"In a 6-to-3 Vote, Justices Uphold a Voter ID Law":
Linda Greenhouse will have this article
Tuesday in The New York Times.
Tomorrow's newspaper will also contain an article headlined "Decision Is Likely to Spur Voter ID Laws in More States."
Parts two and three of National Public Radio's interview with Justice Antonin Scalia:
Part two appeared on today's broadcast of "Day to Day
" in an audio segment entitled "Justice Scalia: Be Likeable and Avoid Contractions
And part three appeared on this evening's broadcast of "All Things Considered" in an audio segment entitled "Scalia Vigorously Defends a 'Dead' Constitution."
Both segments featured Nina Totenberg, and RealPlayer is required to launch these audio segments. Earlier today, I linked here to part one of this three-part interview.
Carol Rosenberg of The Miami Herald is reporting:
Today she has articles headlined "Bin Laden driver scruffy, threatens boycott
" and "Alleged al Qaeda plotters consult Navy lawyers
Update: The Associated Press reports that "Bin Laden former driver refuses to participate in trial."
"Supreme Court Upholds Ind. Voter ID Law":
Robert Barnes of The Washington Post has this news update
David G. Savage of The Los Angeles Times has a news update headlined "Supreme Court upholds Indiana's voter ID law; Republicans have pushed for such laws in an effort to combat 'voter fraud'; Democrats have argued they are attempts to discourage elderly and poor people from casting ballots."
Michael Doyle of McClatchy Newspapers has an article headlined "Supreme Court: States can require voter IDs."
The Indianapolis Star provides a news update headlined "Supreme Court upholds Indiana voter ID law."
At "The Swamp" blog of The Chicago Tribune, James Oliphant has a post titled "Supreme Court upholds 'Voter ID' law."
Greg Stohr of Bloomberg News reports that "Voter-Identification Law Upheld by U.S. Supreme Court."
And James Vicini of Reuters reports that "Top court upholds photo ID voting law."
"Making Your Case: The Art of Persuading Judges."
ABA Journal has posted online at this link
substantial excerpts from the new book by Antonin Scalia and Bryan A. Garner.
And ABA Journal has also posted online an mp3 podcast interview with the authors, which you can access online at this link or download for listening later via this link (25.0 MB mp3 audio file).
"Justice Scalia, the Great Dissenter, Opens Up": This audio segment
(RealPlayer required; view transcript at this link
) featuring Nina Totenberg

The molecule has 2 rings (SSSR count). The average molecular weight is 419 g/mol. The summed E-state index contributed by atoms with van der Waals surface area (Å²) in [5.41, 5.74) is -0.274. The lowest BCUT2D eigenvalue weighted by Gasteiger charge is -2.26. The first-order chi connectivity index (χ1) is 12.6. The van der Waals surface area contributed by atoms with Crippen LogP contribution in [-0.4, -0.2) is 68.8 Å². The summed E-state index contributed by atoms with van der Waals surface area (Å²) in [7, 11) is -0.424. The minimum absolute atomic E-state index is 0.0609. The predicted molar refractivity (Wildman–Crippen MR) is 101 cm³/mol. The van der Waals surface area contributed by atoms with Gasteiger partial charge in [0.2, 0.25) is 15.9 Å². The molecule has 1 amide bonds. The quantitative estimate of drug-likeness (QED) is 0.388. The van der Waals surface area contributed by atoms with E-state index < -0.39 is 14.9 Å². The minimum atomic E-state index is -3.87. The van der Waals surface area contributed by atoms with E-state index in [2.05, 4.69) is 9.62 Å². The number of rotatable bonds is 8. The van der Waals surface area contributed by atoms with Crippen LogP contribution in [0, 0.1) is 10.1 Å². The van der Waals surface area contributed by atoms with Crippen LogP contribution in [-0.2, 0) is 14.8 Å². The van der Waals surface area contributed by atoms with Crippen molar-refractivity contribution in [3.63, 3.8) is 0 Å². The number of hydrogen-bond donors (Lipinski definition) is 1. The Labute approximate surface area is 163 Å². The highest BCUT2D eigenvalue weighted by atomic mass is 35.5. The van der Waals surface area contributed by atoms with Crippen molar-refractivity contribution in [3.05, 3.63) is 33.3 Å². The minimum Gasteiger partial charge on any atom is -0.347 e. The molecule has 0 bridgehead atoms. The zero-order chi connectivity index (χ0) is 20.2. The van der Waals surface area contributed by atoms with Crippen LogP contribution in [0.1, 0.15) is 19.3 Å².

appeared on today's broadcast of NPR's "Morning Edition
This is the first of a three-part interview that NPR will be broadcasting.
"Victims of Genital Mutilation Face Deportation":
Today in The New York Sun, Joseph Goldstein has an article
that begins, "A federal appeals court in Manhattan will hear arguments tomorrow on whether three women who were forced to undergo genital mutilation in West Africa should be granted safe harbor in America."
"Court rejects voter ID challenge; no new grants":
Lyle Denniston has this post
Today's lone ruling of the U.S. Supreme Court in an argued case issued in Crawford v. Marion County Election Board, No. 07-21. Justice John Paul Stevens announced the judgment of the Court and issued an opinion in which the Chief Justice and Justice Anthony M. Kennedy joined. Justice Antonin Scalia issued an opinion concurring in the judgment, in which Justices Clarence Thomas and Samuel A. Alito, Jr. joined. Justice David H. Souter issued a dissenting opinion, in which Justice Ruth Bader Ginsburg joined. And Justice Stephen G. Breyer issued a dissenting opinion. You can access the decision at this link and the oral argument transcript at this link.
In early news coverage, Mark Sherman of The Associated Press reports that "Supreme Court upholds photo ID law for voters in Indiana."
And you can access today's Order List at this link.
"Suing the DA: Should prosecutors be immune from civil lawsuits?"
Online at Reason, Radley Balko has an essay
that begins, "Last week, the U.S. Supreme Court agreed to hear the case of Thomas Goldstein, an ex-marine who was convicted of murdering his neighbor."
"Unusual Nonsense: The Supreme Court's continued failure to rationalize its decisions about cruel and unusual punishment."
Benjamin Wittes has this essay
online today at The New Republic.
"Lawyers Fear Monitoring in Cases on Terrorism":
The New York Times today contains an article
that begins, "Thomas Nelson, an Oregon lawyer, has lived in a state of perpetual jet lag for the last two years. Every few weeks, he boards a plane in Portland and flies to the Middle East to meet with a high-profile Saudi client who cannot enter the United States because he faces charges here of financing terrorism. Mr. Nelson says he does not dare to phone this client or send him e-mail messages because of what many prominent criminal defense lawyers say is a well-founded fear that all of their contacts are being monitored by the United States government."
"The ABA's 'Diversity' Diktat: How the American Bar Association mandates discrimination in our law schools."
Gail Heriot has this op-ed
today in The Wall Street Journal.